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  22. #22
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    on the yakima racks. you have 4 towers to take off if you want. that takes all of what 5 minutes. and maybe 10 to put back on and make sure your measurements are right. i have yet to see a real noticeable difference in mpg but i will find out on my 5 hour haul with an obese bike on top this coming weekend. i just think it looks so much cleaner on a car


  23. #23
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    Quote Originally Posted by Jayem View Post
    Yes, those are the type of hitch racks that were used in the last century. Hitch racks have come a long way. Even a roof rack w/o a bike causes a significant decrease in mileage, it's basically throwing away $$. The initial cost is usually similar, but one keeps costing you every time you drive. If you keep your speed at 45mph or less the drag of the roof rack is negligible, but when you go faster the drag increases dramatically. There still are a few situations where a roof setup may be more practical, but it's not for the same reasons from 10+ yrs ago.
    Not true.

    If you have to add a hitch to your car for the purposes of using the hitch rack, the hitch rack is considerably more expensive.

    As well, your energy cost consumed by the worse aerodynamics depends largely on energy efficiency of your car initially. For example, a car that gets 25mpg consumes 1/25th of gallon per mile. If your car gets 12.5 mpg (to make it easy) your cost to go one mile is 0.08 gallons (twice as much). If a roof rack knocks off one mpg then it's going to use 1/24th gallon per mile, or the difference is 0.0017 gallons per mile. Lets say you leave that rack on your car for 6000 miles per year (half of a driving year for the average driver), then the difference is 10 gallons of gas or about $37 per year. For that gas guzzler at 12.5mpg, the difference would be 41 gallons per year or about $154.

    So, if you have a typical car that gets 25mpg then adding a receiver at $200-400 (presuming you weren't towing in the first place), you wouldn't break even on that deal for 8 years or so. Hitch racks are not cheap at all in this scenario.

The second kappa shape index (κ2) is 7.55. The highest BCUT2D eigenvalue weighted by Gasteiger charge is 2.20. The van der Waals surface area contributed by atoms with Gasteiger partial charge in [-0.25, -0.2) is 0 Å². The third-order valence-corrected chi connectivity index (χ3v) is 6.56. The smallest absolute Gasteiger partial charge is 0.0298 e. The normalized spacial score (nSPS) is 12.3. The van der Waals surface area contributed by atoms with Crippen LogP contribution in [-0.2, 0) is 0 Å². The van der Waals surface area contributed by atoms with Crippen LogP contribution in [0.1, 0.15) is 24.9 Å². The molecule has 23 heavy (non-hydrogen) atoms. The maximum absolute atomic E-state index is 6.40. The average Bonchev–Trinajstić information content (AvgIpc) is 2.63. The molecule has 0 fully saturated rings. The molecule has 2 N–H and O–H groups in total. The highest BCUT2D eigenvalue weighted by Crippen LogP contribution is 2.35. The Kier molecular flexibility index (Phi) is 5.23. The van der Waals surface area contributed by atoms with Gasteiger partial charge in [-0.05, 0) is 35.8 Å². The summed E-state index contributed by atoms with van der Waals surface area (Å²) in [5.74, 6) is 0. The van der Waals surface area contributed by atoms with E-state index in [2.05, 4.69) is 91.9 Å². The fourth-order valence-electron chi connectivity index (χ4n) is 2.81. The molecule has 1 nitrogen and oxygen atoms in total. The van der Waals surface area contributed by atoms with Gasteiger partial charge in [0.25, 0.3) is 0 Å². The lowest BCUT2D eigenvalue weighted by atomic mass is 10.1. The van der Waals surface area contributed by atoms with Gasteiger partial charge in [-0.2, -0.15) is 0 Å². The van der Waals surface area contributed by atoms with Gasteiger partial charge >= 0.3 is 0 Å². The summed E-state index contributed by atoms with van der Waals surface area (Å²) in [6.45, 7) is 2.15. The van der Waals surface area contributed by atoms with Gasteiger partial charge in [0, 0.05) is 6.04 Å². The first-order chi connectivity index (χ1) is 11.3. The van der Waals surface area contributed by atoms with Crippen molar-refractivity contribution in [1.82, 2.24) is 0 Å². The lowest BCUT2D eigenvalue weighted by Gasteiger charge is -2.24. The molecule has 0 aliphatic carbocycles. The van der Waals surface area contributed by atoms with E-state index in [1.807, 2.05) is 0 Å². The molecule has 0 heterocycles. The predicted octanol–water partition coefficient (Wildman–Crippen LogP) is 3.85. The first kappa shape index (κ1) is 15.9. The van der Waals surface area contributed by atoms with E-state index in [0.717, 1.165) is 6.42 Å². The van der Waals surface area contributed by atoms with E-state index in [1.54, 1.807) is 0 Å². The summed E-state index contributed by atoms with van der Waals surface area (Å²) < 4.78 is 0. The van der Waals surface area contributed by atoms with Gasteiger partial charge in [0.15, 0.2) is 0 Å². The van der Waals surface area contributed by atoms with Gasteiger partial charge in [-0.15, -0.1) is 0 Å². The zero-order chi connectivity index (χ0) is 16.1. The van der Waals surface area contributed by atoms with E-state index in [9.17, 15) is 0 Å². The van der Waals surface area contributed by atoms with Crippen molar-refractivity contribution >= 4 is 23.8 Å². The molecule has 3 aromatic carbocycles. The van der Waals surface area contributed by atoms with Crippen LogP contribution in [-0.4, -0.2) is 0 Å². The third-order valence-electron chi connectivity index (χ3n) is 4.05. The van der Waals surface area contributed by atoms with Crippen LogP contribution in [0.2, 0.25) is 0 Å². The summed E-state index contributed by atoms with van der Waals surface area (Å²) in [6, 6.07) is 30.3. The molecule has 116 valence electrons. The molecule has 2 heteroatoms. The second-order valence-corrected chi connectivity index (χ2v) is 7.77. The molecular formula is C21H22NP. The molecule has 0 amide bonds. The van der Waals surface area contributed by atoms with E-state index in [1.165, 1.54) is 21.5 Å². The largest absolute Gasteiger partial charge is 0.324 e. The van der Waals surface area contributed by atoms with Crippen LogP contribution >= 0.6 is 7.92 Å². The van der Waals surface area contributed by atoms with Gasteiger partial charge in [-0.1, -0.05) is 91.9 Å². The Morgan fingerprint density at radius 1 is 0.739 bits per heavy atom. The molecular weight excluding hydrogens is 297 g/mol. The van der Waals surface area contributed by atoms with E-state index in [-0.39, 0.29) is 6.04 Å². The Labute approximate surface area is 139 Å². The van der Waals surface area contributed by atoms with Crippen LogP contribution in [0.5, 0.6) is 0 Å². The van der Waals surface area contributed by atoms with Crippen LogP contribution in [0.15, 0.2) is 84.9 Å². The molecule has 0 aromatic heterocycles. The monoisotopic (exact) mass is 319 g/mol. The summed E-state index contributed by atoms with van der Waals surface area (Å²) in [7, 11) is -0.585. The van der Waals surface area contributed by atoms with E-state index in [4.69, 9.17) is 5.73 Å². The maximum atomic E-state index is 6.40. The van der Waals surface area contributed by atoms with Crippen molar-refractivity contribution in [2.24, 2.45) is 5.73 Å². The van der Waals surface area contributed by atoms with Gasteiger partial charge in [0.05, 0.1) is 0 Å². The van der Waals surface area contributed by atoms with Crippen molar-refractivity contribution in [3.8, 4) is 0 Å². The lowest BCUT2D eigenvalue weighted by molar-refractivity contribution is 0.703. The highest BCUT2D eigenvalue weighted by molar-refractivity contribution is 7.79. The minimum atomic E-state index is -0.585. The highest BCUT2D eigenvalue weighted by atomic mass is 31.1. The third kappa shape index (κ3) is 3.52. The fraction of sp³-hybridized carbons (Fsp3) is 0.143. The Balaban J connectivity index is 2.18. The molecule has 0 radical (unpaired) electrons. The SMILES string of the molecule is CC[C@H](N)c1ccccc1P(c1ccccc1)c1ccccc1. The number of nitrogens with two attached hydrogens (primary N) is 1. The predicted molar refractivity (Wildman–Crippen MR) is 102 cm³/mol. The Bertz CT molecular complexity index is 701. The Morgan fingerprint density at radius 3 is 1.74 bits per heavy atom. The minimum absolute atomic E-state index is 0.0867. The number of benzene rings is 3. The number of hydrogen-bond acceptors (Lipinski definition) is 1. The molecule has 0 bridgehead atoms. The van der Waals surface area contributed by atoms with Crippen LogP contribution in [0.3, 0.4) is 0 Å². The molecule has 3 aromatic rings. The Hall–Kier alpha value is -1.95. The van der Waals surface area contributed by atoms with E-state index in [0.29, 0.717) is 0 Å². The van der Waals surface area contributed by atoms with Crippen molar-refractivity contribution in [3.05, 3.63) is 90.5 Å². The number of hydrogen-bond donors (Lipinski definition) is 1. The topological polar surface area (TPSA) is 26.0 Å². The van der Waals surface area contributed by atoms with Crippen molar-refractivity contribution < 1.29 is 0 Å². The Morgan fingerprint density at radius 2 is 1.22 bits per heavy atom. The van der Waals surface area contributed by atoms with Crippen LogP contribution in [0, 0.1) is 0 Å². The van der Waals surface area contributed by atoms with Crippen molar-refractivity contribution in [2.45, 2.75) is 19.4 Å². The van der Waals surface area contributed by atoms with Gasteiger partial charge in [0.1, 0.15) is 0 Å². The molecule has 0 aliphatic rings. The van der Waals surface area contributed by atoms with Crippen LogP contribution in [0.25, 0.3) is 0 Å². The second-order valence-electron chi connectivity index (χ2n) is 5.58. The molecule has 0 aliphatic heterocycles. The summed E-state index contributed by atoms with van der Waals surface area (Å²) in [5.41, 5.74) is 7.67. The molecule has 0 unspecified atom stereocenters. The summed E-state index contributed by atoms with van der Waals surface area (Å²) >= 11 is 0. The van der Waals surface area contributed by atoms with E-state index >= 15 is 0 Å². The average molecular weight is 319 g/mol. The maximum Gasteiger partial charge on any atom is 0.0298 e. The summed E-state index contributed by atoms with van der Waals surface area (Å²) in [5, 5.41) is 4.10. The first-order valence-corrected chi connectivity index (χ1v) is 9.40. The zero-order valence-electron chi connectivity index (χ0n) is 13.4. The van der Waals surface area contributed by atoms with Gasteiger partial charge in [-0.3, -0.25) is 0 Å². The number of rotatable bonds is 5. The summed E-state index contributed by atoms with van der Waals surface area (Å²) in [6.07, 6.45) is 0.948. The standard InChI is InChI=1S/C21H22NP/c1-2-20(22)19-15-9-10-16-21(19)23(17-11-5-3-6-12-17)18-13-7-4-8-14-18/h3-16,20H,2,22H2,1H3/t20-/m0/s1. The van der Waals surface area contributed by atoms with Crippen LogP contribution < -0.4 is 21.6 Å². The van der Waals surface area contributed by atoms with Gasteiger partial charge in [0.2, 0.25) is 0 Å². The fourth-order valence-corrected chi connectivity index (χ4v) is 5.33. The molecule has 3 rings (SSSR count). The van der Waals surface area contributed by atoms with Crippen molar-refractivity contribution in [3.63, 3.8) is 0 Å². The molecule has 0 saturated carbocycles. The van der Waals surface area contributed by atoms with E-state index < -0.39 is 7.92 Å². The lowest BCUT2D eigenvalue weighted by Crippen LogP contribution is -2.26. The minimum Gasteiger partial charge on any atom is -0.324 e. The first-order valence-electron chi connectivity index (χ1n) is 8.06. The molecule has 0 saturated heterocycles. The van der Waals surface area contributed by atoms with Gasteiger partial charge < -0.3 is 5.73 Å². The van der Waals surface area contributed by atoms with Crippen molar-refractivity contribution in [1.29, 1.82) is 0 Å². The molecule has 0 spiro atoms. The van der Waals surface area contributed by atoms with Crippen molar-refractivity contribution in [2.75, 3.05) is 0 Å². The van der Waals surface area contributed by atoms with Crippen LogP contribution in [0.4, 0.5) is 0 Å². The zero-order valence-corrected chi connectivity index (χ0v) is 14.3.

If you have a 12.5mpg car, it's probably a big SUV or truck, and that already comes with a hitch (at least often it does). So you save that but even then, we're talking something like $14 per month. So the aero issue is pretty much a don't care in almost any scenario.

    Our SUV is an old Volvo cross over and it gets about 17-18 average. New Suburbans get 21-23mpg on the highway according to some friends. For my cross over Volvo, the cost is just under 20 gallons per year or $72 per year. That's in "don't care territory for me." If one had to add a receiver to a car like that, it would take 4 years to pay back. Not great at all. For $72, I'll take the convenience of just leaving it on the car.

    If, as some say, their car already came with racks on top (i.e. Subaru) adding the trays for a roof rack may not even be measurable realistically.

    So, unless you are driving a Hummer, it probably doesn't matter. If you car gets decent gas mileage, the pay back is awful if you have to add a hitch receiver.


    J.

  24. #24
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    I was in this same position. 2005 Audi A4. I wanted a roof rack since it looks so much cleaner. I simply couldn't justify the cost of it though. Not in comparison to a hitch + 2 bike tray rack. I had U-Haul install a hitch, and picked up a 2 bike tray rack from Amazon for $141 + free shipping. Total cost was under $370, and for that much, I couldn't find anything close to put on the roof, even used on Craigslist. Closest I found was a rack on eBay that I would have to dinkle with, and hope was as described. Simply not worth it if you ask me.

    Starting empty, I can put the rack on, and both bikes in about 5 minutes or so. My wife, who is 5'1", who I ride with all the time, would have issues loading a bike up on to the roof of my car. With this hitch rack, either of us can load the bikes with no assistance.